Detecting fake eMails

January 19, 2016 at 3:21 am Leave a comment

No More Spam

If you thought getting junk mail in your old postal mail box is annoying, multiply that by 10 and that’s the average number of Spam a typical eMail address receives daily.  Some is annoying (and embarrassing), but many are malicious and criminal with the intent of stealing your personal information or crippling your computer (and smartphone). Here’s how to tell what’s real and what’s not.

Definitions for Bad eMail

SPAM:  Any unwanted electronic mail, or mass mailing. The term was coined in 1993 (See to learn more). Yeah,  geeks come up with some interesting words to describe things. Phishing and spoofing eMails are also spam.

SPOOFING:  This is assuming someone else’s eMail identity to send out eMail in their name. Another type of spoofing is using a generic eMail address like “” or “”.

PHISHING:  This is a way for the Bad Guys to get your personal information (like bank account numbers, passwords, social security numbers) by pretending to be from a reputable bank, hospital, or business. To see an actual phishing eMail, check out This Phish Ain’t Byte-ing! here. 

Company eMail

These are a hacker’s delight. No where else can a hacker do the most damage with the least amount of effort than sending spam to a company with dozens of dozens of  employees using computers–many who don’t know about basic computer safety and protection.

What You Should Look For

  • eMail with a generic company address (info@, admin@, help@)
  • eMail with no subject.
  • eMail with a very vague or 1-word subject. (Of course this could be a legitimate eMail from somebody just too lazy to type.)
  • eMail with only a link to click in the body of the message.
  • eMail from a department or a person you don’t know or worked with.
  • eMail from an store about a purchase you didn’t make.

Personal eMail

Since you can’t even interact with a website or social page without giving your eMail address, it’s natural for your Yahoo, GMail, or other personal eMail account to be flooded with nice, space-wasting spam.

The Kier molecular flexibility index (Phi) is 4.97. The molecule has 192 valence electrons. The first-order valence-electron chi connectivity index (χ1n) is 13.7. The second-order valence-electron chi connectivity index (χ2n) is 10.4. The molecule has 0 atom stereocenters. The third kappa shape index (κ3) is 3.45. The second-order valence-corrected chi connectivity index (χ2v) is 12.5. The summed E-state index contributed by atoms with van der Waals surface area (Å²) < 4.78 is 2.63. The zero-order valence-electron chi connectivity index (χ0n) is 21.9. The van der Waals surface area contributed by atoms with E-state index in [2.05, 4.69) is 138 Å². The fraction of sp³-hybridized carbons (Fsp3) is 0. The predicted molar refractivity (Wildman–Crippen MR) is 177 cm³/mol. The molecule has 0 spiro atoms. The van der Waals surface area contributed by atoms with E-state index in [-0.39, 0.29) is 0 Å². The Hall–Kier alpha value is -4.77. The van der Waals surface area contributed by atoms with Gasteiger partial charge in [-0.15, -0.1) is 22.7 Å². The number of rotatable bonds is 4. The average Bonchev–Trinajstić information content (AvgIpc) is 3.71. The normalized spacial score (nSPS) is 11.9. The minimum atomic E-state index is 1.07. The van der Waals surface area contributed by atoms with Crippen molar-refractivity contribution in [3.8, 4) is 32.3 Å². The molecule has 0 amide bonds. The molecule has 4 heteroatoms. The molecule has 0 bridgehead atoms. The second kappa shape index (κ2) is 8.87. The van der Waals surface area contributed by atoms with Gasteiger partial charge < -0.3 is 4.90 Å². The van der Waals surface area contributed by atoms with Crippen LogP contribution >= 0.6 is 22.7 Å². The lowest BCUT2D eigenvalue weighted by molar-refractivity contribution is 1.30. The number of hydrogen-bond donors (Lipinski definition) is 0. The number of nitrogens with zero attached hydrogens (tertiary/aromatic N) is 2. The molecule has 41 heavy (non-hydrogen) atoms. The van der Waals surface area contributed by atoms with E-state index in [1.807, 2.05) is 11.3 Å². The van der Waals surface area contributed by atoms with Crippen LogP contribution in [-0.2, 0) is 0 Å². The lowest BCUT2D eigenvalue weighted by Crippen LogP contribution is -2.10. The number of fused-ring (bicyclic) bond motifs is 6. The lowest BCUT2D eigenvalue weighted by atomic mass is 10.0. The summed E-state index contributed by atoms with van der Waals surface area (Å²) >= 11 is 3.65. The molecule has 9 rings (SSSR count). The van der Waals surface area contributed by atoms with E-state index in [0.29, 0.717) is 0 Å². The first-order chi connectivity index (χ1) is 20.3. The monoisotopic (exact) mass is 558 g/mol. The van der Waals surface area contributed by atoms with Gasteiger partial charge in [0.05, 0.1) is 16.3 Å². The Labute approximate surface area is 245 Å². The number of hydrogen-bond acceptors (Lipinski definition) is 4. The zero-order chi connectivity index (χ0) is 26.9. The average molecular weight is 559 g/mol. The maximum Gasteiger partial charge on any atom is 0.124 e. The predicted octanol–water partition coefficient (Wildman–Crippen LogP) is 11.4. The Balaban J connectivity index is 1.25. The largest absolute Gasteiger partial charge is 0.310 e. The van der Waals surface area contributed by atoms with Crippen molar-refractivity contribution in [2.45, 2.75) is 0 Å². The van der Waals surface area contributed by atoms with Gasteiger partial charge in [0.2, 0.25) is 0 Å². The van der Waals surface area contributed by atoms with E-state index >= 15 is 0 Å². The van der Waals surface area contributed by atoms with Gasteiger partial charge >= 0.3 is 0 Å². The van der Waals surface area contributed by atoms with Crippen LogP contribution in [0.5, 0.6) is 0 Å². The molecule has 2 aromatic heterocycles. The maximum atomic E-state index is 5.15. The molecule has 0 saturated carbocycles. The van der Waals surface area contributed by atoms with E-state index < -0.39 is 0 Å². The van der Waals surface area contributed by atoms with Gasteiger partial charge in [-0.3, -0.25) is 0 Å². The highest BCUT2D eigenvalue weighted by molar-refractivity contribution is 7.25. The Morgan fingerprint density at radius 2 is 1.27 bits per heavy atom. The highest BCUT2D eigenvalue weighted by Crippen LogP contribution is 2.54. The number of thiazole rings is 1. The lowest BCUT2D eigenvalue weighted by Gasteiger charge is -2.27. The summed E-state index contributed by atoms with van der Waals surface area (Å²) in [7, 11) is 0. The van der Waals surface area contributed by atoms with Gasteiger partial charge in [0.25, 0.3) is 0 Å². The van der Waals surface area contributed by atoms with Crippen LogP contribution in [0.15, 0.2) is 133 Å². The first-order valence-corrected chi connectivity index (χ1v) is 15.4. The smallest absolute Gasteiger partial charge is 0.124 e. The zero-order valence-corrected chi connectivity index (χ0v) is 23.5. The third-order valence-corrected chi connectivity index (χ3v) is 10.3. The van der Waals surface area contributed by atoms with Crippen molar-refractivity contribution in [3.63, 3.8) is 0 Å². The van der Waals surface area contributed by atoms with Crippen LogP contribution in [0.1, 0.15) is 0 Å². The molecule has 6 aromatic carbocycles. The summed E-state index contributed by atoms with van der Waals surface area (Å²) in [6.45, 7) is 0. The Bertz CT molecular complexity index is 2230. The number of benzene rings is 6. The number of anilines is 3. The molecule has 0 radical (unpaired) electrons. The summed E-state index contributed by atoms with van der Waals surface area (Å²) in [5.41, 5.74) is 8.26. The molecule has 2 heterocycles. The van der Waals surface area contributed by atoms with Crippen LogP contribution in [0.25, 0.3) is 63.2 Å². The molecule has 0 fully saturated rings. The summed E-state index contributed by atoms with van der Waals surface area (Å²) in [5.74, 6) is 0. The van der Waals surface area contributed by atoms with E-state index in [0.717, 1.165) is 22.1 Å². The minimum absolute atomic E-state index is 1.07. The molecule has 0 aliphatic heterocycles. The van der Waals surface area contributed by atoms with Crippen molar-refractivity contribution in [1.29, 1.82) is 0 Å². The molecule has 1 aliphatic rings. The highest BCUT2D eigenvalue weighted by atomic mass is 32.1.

What You Should Look For

Look for the same things as described in “Company eMail”. However, you’ll also need to watch out for these as well:

  • An eMail from someone you do know, but has a subject or writing style that would be strange coming from them.
  • eMails that claim your bank account has a security problem and they need your password or account number to fix it.
  • eMails describing ways to “enhance” certain parts of your body. (You know the parts they’re talking about!)
  • eMails with subject about celebrity gossip from people you don’t know.
  • eMails from a stranger looking for a date.

Anytime you suspect an eMail to be Spam,

  1. Delete it (don’t open it or click on anything within the message).
  2. Put it in your eMails Spam / Junk Folder
  3. If your eMail has that ability, blacklist the address.

Contact the Sender directly (don’t click on anything in the letter!). If it’s a business or online shop, go on their website directly or call their customer service number that’s on their website.  It’s better to delete and ask the sender to resend than to blindly openand endure the grief–for you, your IT department, and your company.

~The Computer Cat



Entry filed under: computer help, eMail, gMail, grandparents, malware, newbies, scams, seniors. Tags: , , , , .

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